Andrew Graves makes paintings that sit at the edge of what is recognisable, yet at the moment when revelation seems imminent they shift and blur. They contain a promise that at some point, soon, their nature will become clear, their meaning unfolded.
What dictates their forms? Perhaps the imagery is somehow pre-selected by the materials of each paintings construction. Chalk gesso boards produce a surface that seem to both absorb and reflect light, and when its flat surface is stained and rubbed with colour it seems to produce a paradoxical plane which offers both flatness and depth.
Yet they are not exercises in virtuosity, each work uses only the minimal technique to bring them towards an idea, each form employed receives only the most rudimentary definition. His work seems to be produced with an urgency that allows no time for pause, the simple elements on the surface are produced and then left to pursue their own hermetic interrelationships, the painter denied any more part save as a passionate spectator.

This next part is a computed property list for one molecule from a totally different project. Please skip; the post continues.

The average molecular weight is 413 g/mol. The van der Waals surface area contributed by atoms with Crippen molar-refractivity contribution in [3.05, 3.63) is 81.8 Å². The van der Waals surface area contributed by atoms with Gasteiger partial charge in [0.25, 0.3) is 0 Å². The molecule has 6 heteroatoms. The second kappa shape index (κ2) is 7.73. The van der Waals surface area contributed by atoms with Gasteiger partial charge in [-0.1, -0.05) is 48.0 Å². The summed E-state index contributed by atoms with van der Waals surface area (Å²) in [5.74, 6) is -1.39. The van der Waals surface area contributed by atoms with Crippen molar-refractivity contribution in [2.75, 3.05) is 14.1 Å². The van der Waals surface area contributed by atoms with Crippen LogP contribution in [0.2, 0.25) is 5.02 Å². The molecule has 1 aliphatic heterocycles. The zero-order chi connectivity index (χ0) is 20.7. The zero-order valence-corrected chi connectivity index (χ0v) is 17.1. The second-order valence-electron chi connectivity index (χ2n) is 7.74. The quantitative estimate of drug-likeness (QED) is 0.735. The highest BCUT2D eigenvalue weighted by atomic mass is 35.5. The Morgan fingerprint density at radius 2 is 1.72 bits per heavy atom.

At what point does something become a painting, what decisions make someone a painter? Rather than becoming en-mired in the supposed limitations that end-game theories attach to the practice Andrew Graves seems to celebrate the possibility of promise that constructions of painting contain.